US and them: The geography of academic research

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The world has globalised massively, but Bardhan (2003) and many others worry that academic publication has not. He asserts that researchers working on countries other than the US do not get a fair deal in the top economic journals.

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In the movie Moneyball, a nerdy Ivy League economics major, working for a general manager played by Brad Pitt, found undervalued baseball players by applying clear-headed logic and statistical techniques.1 Many economists watching this movie probably felt a tinge of pride in seeing our tools portrayed as rigorously objective.

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Sixty years ago, Harvey Lehman published a path-breaking book examining the lifecycle of productivity in various fields, scientific, humanistic and artistic (Lehman 1953). He demonstrated the now widely accepted conclusion that the contributions of mathematicians and people in mathematics-related disciplines peak very early in their careers.

Topics: Frontiers of economic research, Productivity and Innovation
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Nine facts about top journals in economics

David Card, Stefano DellaVigna, 21 January 2013

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Publications in the top journals have a powerful influence on the direction of research in economics, on the career paths of young researchers (Conley et al. 2011), and on the pay of academic economists. To what extent has the publication process in these journals changed over the past few decades? Remarkably little comprehensive evidence exists on the topic.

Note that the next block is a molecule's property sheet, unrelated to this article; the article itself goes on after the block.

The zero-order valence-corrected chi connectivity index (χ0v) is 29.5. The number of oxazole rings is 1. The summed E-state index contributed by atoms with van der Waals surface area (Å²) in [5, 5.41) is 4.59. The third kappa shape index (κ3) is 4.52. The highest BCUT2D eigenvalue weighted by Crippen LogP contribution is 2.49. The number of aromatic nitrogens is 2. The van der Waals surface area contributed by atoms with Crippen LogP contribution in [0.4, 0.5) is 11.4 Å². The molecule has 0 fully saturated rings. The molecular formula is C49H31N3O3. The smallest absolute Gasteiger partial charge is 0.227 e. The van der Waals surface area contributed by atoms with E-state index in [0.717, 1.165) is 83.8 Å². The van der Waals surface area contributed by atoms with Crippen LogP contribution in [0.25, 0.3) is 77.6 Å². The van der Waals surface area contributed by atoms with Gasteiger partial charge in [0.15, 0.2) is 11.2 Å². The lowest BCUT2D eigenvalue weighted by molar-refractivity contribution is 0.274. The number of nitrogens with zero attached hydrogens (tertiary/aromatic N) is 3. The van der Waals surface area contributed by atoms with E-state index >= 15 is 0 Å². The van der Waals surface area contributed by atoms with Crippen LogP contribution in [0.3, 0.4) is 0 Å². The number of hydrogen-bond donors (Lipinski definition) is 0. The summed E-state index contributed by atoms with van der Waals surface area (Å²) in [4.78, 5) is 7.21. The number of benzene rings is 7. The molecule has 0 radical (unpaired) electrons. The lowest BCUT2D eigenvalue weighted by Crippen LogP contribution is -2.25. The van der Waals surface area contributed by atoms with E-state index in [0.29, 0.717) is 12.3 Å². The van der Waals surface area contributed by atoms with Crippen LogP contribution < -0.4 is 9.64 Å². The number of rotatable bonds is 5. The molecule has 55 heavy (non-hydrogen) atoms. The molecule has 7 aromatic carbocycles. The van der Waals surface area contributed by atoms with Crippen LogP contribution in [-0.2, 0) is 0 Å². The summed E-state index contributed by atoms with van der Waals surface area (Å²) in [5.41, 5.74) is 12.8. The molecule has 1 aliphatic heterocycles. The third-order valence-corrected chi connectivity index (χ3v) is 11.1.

Topics: Frontiers of economic research
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The university as an internal labour market

Catherine M. Haeck, Frank Verboven, 17 June 2010

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During the past decade policymakers have spent considerable effort to reform European universities. Aghion et al. (2008) provide a critical review of recent higher education policies and an agenda for desirable reforms.

Topics: Education, Labour markets
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Why it matters who leads research universities

Amanda Goodall, 2 January 2010

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It is well known that the top European research universities underperform compared to their American counterparts. The evidence is summarised with policy recommendations by van der Ploeg and Veugelers (2008a,b).